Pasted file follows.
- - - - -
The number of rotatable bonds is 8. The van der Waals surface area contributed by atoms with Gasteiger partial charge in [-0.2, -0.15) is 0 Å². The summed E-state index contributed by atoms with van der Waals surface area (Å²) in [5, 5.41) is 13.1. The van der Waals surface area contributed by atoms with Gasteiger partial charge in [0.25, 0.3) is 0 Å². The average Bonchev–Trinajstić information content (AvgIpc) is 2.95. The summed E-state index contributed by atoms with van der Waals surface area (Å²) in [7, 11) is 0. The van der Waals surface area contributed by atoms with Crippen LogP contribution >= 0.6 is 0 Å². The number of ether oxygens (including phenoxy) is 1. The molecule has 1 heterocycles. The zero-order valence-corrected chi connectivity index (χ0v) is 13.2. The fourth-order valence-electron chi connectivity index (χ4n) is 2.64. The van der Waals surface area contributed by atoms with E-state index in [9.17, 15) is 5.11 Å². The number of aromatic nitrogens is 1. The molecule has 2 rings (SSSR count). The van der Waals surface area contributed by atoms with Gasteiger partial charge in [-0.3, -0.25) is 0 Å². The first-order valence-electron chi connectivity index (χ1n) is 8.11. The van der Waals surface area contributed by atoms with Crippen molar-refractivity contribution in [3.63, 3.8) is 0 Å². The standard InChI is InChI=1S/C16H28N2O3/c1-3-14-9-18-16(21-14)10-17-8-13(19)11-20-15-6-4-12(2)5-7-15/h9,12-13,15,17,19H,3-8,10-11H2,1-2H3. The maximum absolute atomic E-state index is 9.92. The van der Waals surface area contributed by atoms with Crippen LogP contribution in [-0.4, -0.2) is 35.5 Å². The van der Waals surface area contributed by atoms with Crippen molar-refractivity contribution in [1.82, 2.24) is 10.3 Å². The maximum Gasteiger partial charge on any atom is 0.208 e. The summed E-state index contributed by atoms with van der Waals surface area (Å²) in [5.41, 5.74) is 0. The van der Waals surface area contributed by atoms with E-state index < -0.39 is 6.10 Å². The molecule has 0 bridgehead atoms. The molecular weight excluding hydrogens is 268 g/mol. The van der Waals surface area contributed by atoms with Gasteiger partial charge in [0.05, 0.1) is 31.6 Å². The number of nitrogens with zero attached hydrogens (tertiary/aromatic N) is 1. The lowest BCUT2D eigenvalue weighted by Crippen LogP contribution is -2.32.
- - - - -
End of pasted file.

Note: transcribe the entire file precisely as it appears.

The number of rotatable bonds is 8. The van der Waals surface area contributed by atoms with Gasteiger partial charge in [-0.2, -0.15) is 0 Å². The summed E-state index contributed by atoms with van der Waals surface area (Å²) in [5, 5.41) is 13.1. The van der Waals surface area contributed by atoms with Gasteiger partial charge in [0.25, 0.3) is 0 Å². The average Bonchev–Trinajstić information content (AvgIpc) is 2.95. The summed E-state index contributed by atoms with van der Waals surface area (Å²) in [7, 11) is 0. The van der Waals surface area contributed by atoms with Crippen LogP contribution >= 0.6 is 0 Å². The number of ether oxygens (including phenoxy) is 1. The molecule has 1 heterocycles. The zero-order valence-corrected chi connectivity index (χ0v) is 13.2. The fourth-order valence-electron chi connectivity index (χ4n) is 2.64. The van der Waals surface area contributed by atoms with E-state index in [9.17, 15) is 5.11 Å². The number of aromatic nitrogens is 1. The molecule has 2 rings (SSSR count). The van der Waals surface area contributed by atoms with Gasteiger partial charge in [-0.3, -0.25) is 0 Å². The first-order valence-electron chi connectivity index (χ1n) is 8.11. The van der Waals surface area contributed by atoms with Crippen molar-refractivity contribution in [3.63, 3.8) is 0 Å². The standard InChI is InChI=1S/C16H28N2O3/c1-3-14-9-18-16(21-14)10-17-8-13(19)11-20-15-6-4-12(2)5-7-15/h9,12-13,15,17,19H,3-8,10-11H2,1-2H3. The maximum absolute atomic E-state index is 9.92. The van der Waals surface area contributed by atoms with Crippen LogP contribution in [-0.4, -0.2) is 35.5 Å². The van der Waals surface area contributed by atoms with Crippen molar-refractivity contribution in [1.82, 2.24) is 10.3 Å². The maximum Gasteiger partial charge on any atom is 0.208 e. The summed E-state index contributed by atoms with van der Waals surface area (Å²) in [5.41, 5.74) is 0. The van der Waals surface area contributed by atoms with E-state index < -0.39 is 6.10 Å². The molecule has 0 bridgehead atoms. The molecular weight excluding hydrogens is 268 g/mol. The van der Waals surface area contributed by atoms with Gasteiger partial charge in [0.05, 0.1) is 31.6 Å². The number of nitrogens with zero attached hydrogens (tertiary/aromatic N) is 1. The lowest BCUT2D eigenvalue weighted by Crippen LogP contribution is -2.32.